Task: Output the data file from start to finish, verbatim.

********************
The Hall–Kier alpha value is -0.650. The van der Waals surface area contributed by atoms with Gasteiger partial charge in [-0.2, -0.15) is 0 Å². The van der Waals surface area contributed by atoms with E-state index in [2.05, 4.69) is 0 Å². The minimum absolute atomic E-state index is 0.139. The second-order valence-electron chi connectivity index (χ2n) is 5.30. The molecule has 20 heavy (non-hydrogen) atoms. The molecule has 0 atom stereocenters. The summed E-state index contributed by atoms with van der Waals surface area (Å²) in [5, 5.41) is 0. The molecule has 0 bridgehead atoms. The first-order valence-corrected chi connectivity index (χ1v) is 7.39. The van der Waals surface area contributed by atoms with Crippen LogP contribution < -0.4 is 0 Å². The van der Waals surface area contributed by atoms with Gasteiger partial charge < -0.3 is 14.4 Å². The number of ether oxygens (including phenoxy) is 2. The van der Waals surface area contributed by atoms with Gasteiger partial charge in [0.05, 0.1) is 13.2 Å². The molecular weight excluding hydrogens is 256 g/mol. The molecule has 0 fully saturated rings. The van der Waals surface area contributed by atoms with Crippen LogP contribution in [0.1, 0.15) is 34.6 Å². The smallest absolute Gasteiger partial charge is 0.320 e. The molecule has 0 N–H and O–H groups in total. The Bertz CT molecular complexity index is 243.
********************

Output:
The Hall–Kier alpha value is -0.650. The van der Waals surface area contributed by atoms with Gasteiger partial charge in [-0.2, -0.15) is 0 Å². The van der Waals surface area contributed by atoms with E-state index in [2.05, 4.69) is 0 Å². The minimum absolute atomic E-state index is 0.139. The second-order valence-electron chi connectivity index (χ2n) is 5.30. The molecule has 20 heavy (non-hydrogen) atoms. The molecule has 0 atom stereocenters. The summed E-state index contributed by atoms with van der Waals surface area (Å²) in [5, 5.41) is 0. The molecule has 0 bridgehead atoms. The first-order valence-corrected chi connectivity index (χ1v) is 7.39. The van der Waals surface area contributed by atoms with Crippen LogP contribution < -0.4 is 0 Å². The van der Waals surface area contributed by atoms with Gasteiger partial charge < -0.3 is 14.4 Å². The number of ether oxygens (including phenoxy) is 2. The van der Waals surface area contributed by atoms with Gasteiger partial charge in [0.05, 0.1) is 13.2 Å². The molecular weight excluding hydrogens is 256 g/mol. The molecule has 0 fully saturated rings. The van der Waals surface area contributed by atoms with Crippen LogP contribution in [0.1, 0.15) is 34.6 Å². The smallest absolute Gasteiger partial charge is 0.320 e. The molecule has 0 N–H and O–H groups in total. The Bertz CT molecular complexity index is 243.